Modern slavery is thriving thanks to the detestable British culture of privacy

Inuk was treated as the personal property of Emmanuel and Antan Edet, not brutal gangmasters controlling cockle pickers or agricultural workers but health professionals with well-paid jobs

Janet Street-Porter
Friday 11 December 2015 18:34
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Antan Edet was a senior nurse at Ealing hospital
Antan Edet was a senior nurse at Ealing hospital

For 24 years, a young man was forced to sleep on a small bit of foam in the hall of an unremarkable suburban house in west London, his meagre belongings pushed into plastic bags under the stairs. Every movement he made was captured on CCTV cameras, rigged so the homeowners could monitor him wherever they were in the world.

Ofonime Sunday Inuk had no passport, no identification and worked up to 17 hours a day, cleaning and performing menial tasks for his slave masters – who were finally convicted last week and sentenced to six years’ imprisonment. What a pathetic punishment for taking away someone’s freedom, depriving them of the joy of an ordinary childhood and any education.

When Inuk first plucked up the courage to go to the police in 2005, they did nothing, saying it was “a family matter”. Finally, after hearing a radio report about modern slavery, he contacted the charity Hope for Justice, resulting in the arrest of his captors.

This story chilled my heart, because I spent my teenage years in a similar house just a few hundred yards from Haymill Close in Perivale where Inuk was enslaved after being brought to this country from Nigeria aged 14. His story is dreadful but it is not unique: there are thousands of people in a similar situation this Christmas. Charities estimate that about 8,300 people are being kept against their will in the UK, and what’s truly shocking is that modern slavery is happening right under our noses, in respectable suburbia.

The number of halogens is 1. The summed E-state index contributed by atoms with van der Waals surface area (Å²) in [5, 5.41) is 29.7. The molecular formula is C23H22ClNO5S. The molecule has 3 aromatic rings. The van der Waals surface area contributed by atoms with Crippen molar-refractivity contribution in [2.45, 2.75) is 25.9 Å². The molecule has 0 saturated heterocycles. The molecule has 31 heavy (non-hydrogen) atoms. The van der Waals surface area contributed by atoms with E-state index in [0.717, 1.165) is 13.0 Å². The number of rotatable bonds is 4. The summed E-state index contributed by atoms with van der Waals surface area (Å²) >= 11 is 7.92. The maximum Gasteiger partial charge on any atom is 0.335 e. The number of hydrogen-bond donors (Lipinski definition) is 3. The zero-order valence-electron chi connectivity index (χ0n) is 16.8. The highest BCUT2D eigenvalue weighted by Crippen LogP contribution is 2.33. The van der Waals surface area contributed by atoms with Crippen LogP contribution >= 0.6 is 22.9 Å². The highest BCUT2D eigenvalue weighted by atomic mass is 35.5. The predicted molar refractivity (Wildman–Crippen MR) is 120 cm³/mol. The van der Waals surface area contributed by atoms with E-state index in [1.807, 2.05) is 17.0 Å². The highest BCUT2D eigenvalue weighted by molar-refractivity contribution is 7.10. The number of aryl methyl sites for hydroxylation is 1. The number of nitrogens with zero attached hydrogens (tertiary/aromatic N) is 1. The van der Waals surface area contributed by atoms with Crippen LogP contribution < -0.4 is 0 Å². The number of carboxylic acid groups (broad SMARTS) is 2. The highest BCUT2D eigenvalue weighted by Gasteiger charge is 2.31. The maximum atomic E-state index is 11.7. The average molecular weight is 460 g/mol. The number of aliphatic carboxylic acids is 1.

Inuk was treated as the personal property of Emmanuel and Antan Edet, not brutal gangmasters controlling cockle pickers or agricultural workers but health professionals with well-paid jobs. He was a respected obstetrician who had written a book on teenage pregnancy and she a senior nursing sister at Ealing hospital. It beggars belief that neighbours never thought that anything untoward went on behind the pristine net curtains in Haymill Close, but that’s the story of modern Britain where no one interferes, fearing reprisals.

You might say the same about the neighbours of Aravindan Balakrishnan, self-appointed leader of a Maoist cult, who lived in Lambeth and who kept a group of women totally under his control for decades, subjecting them to brainwashing and sexual horrors. Balakrishnan has just been convicted of a whole range of offences including child cruelty, rape and false imprisonment of three women including his daughter, kept as his slave for 30 years – a girl so lonely she was reduced to talking to the lavatory bowl for company. She told an interviewer: “He wanted the whole world to be a collective where he is in charge and everyone is his slave.”

This week, police in West Bromwich arrested a man on suspicion of enslaving Polish workers working in a bakery; 10 men have already been arrested, after 40 people claimed they were slaves. Police are investigating claims that their meagre wages were paid into accounts over which they had no access, and they were forced to live on just £60 a week after gangmasters had deducted “rent”. The police said “these people are living in ordinary houses”, asking local residents to contact them if they saw people being collected by minibuses at dawn and delivered back late at night.